14. 14. Once there was a mean little boy who lived in a small village. This mean little boy loved to mess with people, so one day he ran up to a sheep herder and shouted, “WOLF! WOLF! A wolf is attacking the town!” The sheep herder grabbed his staff and ran to defend the town, but realized he had been fooled when the boy started pointing and laughing at him. “Ha ha! I made you jump,” said the boy. Then the boy ran up to a farmer and shouted, “WOLF! WOLF! A wolf is attacking the town!” The farmer grabbed his pitchfork and ran to defend the town, but when the boy started pointing and laughing at him, he realized he had been tricked. As the boy went back to his family’s farm laughing about the funny trick he played, he saw a real wolf in his father’s chicken coop. As the wolf ate all of his father’s chickens, the boy screamed over and over again, “WOLF! WOLF! Please help us!” But nobody came to help him.
  15. 15. Example Answers Don’t ask for help unless you really need it. Don’t play tricks on the people around you.
  16. 16. Themes Also Appear in Movies 1. The Lion King 2. Willy Wonka 3. Pinocchio 4. The Little Mermaid 5. Beauty and the Beast
  17. 17. FREDM BY ROB WOOD Somebody wrote What he hardly Knew how to write, But what he knew, With a piece of chalk On a brick wall And it was: FREDM And no literacy tests Can disqualify him 'Cause he knows It's FREDM And the knowing And the telling Not the spelling Copyright © Rob Wood, 1965, all rights reserved.
  18. 18. WHAT COULD BE THE THEME OF THIS POEM?
  19. 19. LESSON 2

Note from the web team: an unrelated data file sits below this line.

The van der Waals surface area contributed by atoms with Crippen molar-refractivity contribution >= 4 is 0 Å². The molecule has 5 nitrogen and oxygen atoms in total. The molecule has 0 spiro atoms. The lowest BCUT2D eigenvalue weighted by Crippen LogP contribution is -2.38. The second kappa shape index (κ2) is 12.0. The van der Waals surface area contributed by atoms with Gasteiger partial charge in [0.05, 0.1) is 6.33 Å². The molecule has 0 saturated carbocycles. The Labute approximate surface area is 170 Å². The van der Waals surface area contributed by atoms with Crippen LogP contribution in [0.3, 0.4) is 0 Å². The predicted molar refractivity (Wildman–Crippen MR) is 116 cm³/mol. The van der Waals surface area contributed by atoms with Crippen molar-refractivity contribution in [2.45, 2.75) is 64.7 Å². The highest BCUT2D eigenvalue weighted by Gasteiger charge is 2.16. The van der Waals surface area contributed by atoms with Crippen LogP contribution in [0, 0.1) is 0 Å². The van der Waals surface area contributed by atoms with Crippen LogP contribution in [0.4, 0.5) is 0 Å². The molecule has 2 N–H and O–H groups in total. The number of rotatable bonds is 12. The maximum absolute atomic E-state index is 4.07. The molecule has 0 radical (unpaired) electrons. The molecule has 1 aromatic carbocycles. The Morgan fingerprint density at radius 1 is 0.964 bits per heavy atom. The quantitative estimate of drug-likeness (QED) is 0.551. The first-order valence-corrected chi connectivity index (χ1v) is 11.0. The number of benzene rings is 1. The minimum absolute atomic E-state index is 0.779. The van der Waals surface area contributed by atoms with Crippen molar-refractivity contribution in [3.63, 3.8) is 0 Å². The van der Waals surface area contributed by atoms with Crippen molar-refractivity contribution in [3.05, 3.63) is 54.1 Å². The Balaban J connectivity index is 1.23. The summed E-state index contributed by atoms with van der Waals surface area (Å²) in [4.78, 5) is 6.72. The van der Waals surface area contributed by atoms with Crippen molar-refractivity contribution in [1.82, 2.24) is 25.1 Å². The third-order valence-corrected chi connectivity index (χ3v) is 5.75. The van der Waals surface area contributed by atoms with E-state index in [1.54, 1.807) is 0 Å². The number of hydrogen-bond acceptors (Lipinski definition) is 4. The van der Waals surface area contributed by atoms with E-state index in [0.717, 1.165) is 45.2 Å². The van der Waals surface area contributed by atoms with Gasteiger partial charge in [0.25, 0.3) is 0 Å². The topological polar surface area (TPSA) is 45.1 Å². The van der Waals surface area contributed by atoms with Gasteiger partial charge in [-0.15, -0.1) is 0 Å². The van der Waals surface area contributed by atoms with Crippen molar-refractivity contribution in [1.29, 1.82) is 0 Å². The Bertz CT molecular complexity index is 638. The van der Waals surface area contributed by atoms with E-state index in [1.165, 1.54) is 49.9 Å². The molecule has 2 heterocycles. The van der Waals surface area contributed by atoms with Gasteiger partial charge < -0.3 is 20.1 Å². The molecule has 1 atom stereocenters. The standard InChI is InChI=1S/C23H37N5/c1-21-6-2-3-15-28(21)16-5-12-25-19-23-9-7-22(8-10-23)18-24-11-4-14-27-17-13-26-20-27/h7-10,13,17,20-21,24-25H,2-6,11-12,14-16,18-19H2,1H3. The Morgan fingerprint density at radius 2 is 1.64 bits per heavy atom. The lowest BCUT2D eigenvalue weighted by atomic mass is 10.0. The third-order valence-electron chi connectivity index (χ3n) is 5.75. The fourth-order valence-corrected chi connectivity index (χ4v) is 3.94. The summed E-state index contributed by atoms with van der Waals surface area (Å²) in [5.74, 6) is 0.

20. 20. Bell Work: Copy and correct the following sentence. i no what you mean gnarly interjected. even if i do good i can never do good enough to suit my mom with who i argue alot TODAY IS APRIL 21, 2015 Learning Targets • I can determine the theme of a poem and analyze its development over the course of the text. • I can analyze how a poem’s form or structure contributes to its meaning. • Homework: Reading Response Journals Due Thursday (A) and Friday (B,C, & D)
  21. 21. 35. INTERJECTED “I know what you mean,” Gnarly interjected, “even if I do well, I can never do well enough to suit my mom, with whom I argue a lot.” i no what you mean gnarly interjected. even if i do good i can never do good enough to suit my mom with who i argue alot
  22. 22. TODAY’S AGENDA  Reading Response Journals  Mentor Text and Model Text (Example)  Discuss how many syllables are in each line of the poem.  Then, using the poem as a model, the students will write a poem following the syllabic pattern in the poem. Students should include vocabulary discovered in the text (found poetry).  Students will publish their poems to one piece of a banner. The poems will be joined together to create a banner we will hang in the classroom or hallway.  Students will finish Ruby Bridges Video Assignment
  23. 23. LESSON 3

Notas do Editor

  • http://www.scholastic.com/teachers/top_teaching/2011/02/helping-students-grasp-themes-in-literature
  • Paragraph (new speaker)
    Quotation marks (quote)
    Capitalization of the word “I”
    Homophone (know/no)
    Commas (subordinate clause, adjective clause, quote)
    Use of “well” (adverb) and “good” (adjective)
    Use of “whom” as the object of a preposition (with whom)
    Spelling (a lot)